- There’s (occasional) housekeeping, a definite perk
- The basics are always covered: desk and office chair, plenty of towels, shampoo/soap, hangers, coffee maker
- More and more hotels, especially those billed as “long term stay,” have amenities like guest laundry on site, networking/working areas, gyms, and en-suite kitchens
- Security measures, safes, and parking lot lighting
- The experience tends to be pretty reliable by brand across locations, in terms of quality, consistency, and customer service
When would I choose an Airbnb over a hotel?
- When I have a group with me and costs will be split
- When I think I’ll be entertaining
- When I want a yard or a specific, random amenity
- When I actually do want to home-share (shoutout to Jon in Durango!)
- When it’s significantly cheaper than a hotel
By the way, you’ll notice from the examples I showed you that I’m likely to go over my budget. Such is life, especially in late summer, a high-demand time in the northeast. I am just going to try to make it up another month — luckily, nomad life flexibility means I can choose a more affordable place to lay my head!
More questions about budgeting for the nomad life? I’ll be sharing more travel hacks on my blog/vlog (be sure to subscribe). Leave any questions you want covered in a comment!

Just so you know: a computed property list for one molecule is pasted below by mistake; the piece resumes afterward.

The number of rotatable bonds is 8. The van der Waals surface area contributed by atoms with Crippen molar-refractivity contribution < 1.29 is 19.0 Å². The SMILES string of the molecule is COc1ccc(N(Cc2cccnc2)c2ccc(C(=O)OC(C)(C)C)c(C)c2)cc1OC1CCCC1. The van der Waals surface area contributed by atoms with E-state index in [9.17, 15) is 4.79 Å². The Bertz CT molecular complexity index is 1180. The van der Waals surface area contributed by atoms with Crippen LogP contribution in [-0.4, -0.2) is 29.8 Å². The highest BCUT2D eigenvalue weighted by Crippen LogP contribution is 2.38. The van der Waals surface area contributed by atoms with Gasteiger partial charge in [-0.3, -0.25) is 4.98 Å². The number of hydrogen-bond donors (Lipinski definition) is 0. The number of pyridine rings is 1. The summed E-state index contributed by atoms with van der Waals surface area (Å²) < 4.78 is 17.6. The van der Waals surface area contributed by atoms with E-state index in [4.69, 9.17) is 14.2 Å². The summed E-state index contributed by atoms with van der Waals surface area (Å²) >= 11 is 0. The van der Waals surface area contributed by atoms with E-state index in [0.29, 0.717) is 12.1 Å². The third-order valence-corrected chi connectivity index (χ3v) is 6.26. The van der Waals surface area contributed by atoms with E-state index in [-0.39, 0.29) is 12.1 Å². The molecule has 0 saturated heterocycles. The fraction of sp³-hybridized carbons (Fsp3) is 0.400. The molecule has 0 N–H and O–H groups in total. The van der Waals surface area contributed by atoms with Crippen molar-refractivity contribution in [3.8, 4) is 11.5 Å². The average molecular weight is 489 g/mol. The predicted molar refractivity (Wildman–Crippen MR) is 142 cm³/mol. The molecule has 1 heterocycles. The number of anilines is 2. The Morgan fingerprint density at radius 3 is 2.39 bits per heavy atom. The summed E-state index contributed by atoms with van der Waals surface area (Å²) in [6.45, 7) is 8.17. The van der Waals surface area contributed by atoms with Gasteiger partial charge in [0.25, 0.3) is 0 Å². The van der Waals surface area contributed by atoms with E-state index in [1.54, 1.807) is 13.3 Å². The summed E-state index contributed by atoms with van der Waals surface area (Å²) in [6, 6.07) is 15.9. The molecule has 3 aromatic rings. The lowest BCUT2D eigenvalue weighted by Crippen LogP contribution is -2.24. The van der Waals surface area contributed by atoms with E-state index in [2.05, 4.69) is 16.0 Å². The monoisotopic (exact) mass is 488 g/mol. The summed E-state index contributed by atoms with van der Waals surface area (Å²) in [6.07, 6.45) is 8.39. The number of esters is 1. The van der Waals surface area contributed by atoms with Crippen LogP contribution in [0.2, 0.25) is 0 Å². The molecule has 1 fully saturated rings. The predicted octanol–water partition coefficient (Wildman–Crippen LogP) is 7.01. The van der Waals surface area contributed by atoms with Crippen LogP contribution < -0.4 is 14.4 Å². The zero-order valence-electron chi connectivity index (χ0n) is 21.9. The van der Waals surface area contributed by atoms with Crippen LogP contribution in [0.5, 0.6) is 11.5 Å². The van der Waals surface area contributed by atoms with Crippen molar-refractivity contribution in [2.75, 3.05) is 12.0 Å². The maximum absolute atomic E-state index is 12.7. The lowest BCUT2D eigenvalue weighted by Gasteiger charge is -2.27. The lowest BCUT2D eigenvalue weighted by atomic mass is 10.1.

2 thoughts on “Saving Money on Housing: Travel Hacks for the Frequent Traveler or Nomad”
I traveled for about 8 years after an early retirement (did U.S. federal law enforcement), and found that I personally prefer bungalows, especially the more “rustic” ones often found in Southeast Asia but some elsewhere as well. For some of this travel I also had my older German Shepherd dog (who died at nearly 15).
I found a surprising number of places that would accept a large dog, although many local folks were scared of her until they got to know that she liked everyone.
Now I have a Dutch Shepherd, so will take him along next time I go.
I enjoy your writing; have fun.
How interesting! I am glad you were able to spend a lot of your travels with your pup. They are our best friends! FWIW, I’m finding Mexico is pretty dog-friendly… albeit with fees 😕